Taya Vais & Jeremie Nassif - Russia Visiting Paris

Photographer:@jeremie_nassifJeremie Nassif
Model:@taya_vaisTaya Vais

During the 19th century in France the “boudoir” used to be a room where women could gather together and talk freely without men hearing them. Boudoir photography should be a place where women can express their femininity with no restriction, this implies a respectful behavior as well as great complicity from the photographer.

People always ask me what is my technique to obtain the render of my pictures. I use a long exposure with ash, the blur part of the image is not created in post production but during shooting. It looks natural because the movements actually happened from the model, the camera or both.

When I shoot I try to create in my studio a freedom space for the model. A place that does not exist in real life. It’s just a dream that vanishes at the end of the shooting when we both wake up.

I do not explain what should be understood watching my pictures because i want to let flow the imagination of the viewer just like I let mine when I watch expositions. It is better not to know about the life of the model or the photographer to really be able to watch pictures without interference. This way the viewer can project his own pictorial culture and create his own meaning.

-- Jeremie Nassif

Taya Vais & Jeremie Nassif - Russia Visiting Paris

Photographer:@jeremie_nassifJeremie Nassif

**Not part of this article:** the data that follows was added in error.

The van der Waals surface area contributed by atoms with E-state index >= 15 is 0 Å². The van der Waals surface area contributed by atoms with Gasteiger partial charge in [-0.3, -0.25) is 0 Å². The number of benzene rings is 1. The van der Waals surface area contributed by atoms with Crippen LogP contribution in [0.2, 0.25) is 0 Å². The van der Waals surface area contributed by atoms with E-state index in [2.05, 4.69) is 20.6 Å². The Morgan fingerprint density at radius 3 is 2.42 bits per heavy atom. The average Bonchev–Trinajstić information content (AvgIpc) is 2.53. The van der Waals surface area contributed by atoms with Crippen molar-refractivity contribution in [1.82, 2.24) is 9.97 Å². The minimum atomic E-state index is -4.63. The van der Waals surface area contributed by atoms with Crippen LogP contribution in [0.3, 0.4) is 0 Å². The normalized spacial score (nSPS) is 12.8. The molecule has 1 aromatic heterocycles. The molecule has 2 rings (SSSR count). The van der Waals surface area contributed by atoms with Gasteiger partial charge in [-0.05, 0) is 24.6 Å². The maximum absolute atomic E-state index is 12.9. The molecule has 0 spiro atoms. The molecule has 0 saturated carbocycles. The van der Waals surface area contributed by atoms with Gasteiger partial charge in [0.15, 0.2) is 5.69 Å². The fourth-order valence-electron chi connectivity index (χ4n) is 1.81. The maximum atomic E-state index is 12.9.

Model:@taya_vaisTaya Vais

During the 19th century in France the “boudoir” used to be a room where women could gather together and talk freely without men hearing them. Boudoir photography should be a place where women can express their femininity with no restriction, this implies a respectful behavior as well as great complicity from the photographer.

People always ask me what is my technique to obtain the render of my pictures. I use a long exposure with ash, the blur part of the image is not created in post production but during shooting. It looks natural because the movements actually happened from the model, the camera or both.

When I shoot I try to create in my studio a freedom space for the model. A place that does not exist in real life. It’s just a dream that vanishes at the end of the shooting when we both wake up.

I do not explain what should be understood watching my pictures because i want to let flow the imagination of the viewer just like I let mine when I watch expositions. It is better not to know about the life of the model or the photographer to really be able to watch pictures without interference. This way the viewer can project his own pictorial culture and create his own meaning.

-- Jeremie Nassif